In some cases, home is not just a house, it is a country. While running a hospice in California I had a number of Mexican immigrants who were on hospice services who decided they wanted to go back to their homeland of Mexico to die. California was one of the few, if not the only state to allow undocumented immigrants hospice services through Medicaid back then in the mid 2000s. Frankly, we implored them to stay in place because, unless they lived in Tijuana (just across the border) they would not have access to opiates for their cancer pain. Back then there were only two hospices in all of Mexico. They insisted on making the trek. Their families would pack them up in the family car, and we would prescribe them two weeks’ worth of opiates and say our goodbyes fearing for their well-being and certain future of untreated pain. We only once heard from a family calling and begging for more opiates and we sadly had to tell them we were powerless to provide them. We did make calls to surrounding hospitals to no avail. I still occasionally wonder what happened to those souls, and how they died, but they did get home. I hope it was worth it to them.
Home is a place where familiar, comforting smells waft through the house. It is where you can hear your grandchildren in the next room and occasionally have them join you for a nap. It is where your cat can jump on your chest while you lay sleeping, or your dog comes to hog the bed. You can’t get that in a facility. Up until two generations ago, this was the normal manner of dying. It is something we have lost to the modernity of medical technology.
People have cared for their own since the beginning of time, without framed degrees, licenses or certifications. How did they ever manage? There is evidence that the Neanderthals cared for the weak, frail, and elderly in their groups. Mind you the elderly were in their late 30s. Skeletal remains show evidence of those living into their 40s with scoliosis, others with healed bones. Archaeologists surmise that this is evidence of “pro-societal” actions of compassion and efforts of caring 1.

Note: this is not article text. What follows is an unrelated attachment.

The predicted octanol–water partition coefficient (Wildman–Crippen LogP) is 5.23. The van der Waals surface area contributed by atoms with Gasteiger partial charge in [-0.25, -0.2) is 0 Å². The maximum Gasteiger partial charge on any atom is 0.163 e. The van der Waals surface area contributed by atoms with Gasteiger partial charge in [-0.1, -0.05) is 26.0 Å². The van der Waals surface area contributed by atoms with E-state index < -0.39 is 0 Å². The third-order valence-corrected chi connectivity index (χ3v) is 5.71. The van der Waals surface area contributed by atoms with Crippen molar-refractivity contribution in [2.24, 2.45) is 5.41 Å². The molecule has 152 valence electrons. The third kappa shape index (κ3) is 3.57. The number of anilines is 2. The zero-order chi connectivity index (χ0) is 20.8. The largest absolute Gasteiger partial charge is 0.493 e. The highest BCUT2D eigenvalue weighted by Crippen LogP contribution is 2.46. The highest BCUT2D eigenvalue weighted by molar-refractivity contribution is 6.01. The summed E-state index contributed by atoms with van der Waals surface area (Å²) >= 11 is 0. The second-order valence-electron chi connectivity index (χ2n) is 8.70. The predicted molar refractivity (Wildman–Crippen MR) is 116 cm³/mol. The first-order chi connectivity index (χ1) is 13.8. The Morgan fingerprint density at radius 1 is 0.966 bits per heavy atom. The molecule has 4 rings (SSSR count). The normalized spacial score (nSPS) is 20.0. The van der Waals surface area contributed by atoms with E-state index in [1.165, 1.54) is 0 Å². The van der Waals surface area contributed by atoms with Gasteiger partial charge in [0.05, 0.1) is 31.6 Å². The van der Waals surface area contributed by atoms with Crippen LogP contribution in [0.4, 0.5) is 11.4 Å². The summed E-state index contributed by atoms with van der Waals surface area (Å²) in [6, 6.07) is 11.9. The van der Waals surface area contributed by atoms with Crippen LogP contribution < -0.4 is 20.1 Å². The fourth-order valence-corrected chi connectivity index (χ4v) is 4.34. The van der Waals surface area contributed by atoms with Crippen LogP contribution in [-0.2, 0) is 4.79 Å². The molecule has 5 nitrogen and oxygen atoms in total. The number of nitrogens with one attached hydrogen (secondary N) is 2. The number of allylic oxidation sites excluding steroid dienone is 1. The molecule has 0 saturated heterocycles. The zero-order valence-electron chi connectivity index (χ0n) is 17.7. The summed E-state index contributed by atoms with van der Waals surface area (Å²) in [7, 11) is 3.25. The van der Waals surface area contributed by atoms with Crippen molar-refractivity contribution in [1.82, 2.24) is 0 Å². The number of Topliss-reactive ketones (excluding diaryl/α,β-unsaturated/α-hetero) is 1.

I want to tear my hair out when I hear health care professionals telling family things, such as “If you leave her in the hospital you can sit at the bedside and just concentrate on being the daughter”. WHAT?! Would anyone ever tell a mother, “Just leave the baby here with us and you can come to visit and concentrate on just being the mother”? Cavemen managed this in the midst of fighting for survival–finding shelter, hunting for food, keeping other clans from stealing their food and shelter whilst dodging Sabre-Tooth tigers. It is no wonder they were old by their 30s. If they managed, we can manage to take care of our own too2.
Mind you, I understand societal changes such as two-income families, families divided by geography and estrangements. I would argue, however; that many of these choices are cultural. I have not worked in Los Angeles for over 10 years, but when I did and went to nursing homes in East Los Angeles (the historically Mexican side of town which is not as much so now due to gentrification) I would rarely see a Spanish surname on the patient census board. When I did it usually belonged to someone without family or estranged from their family.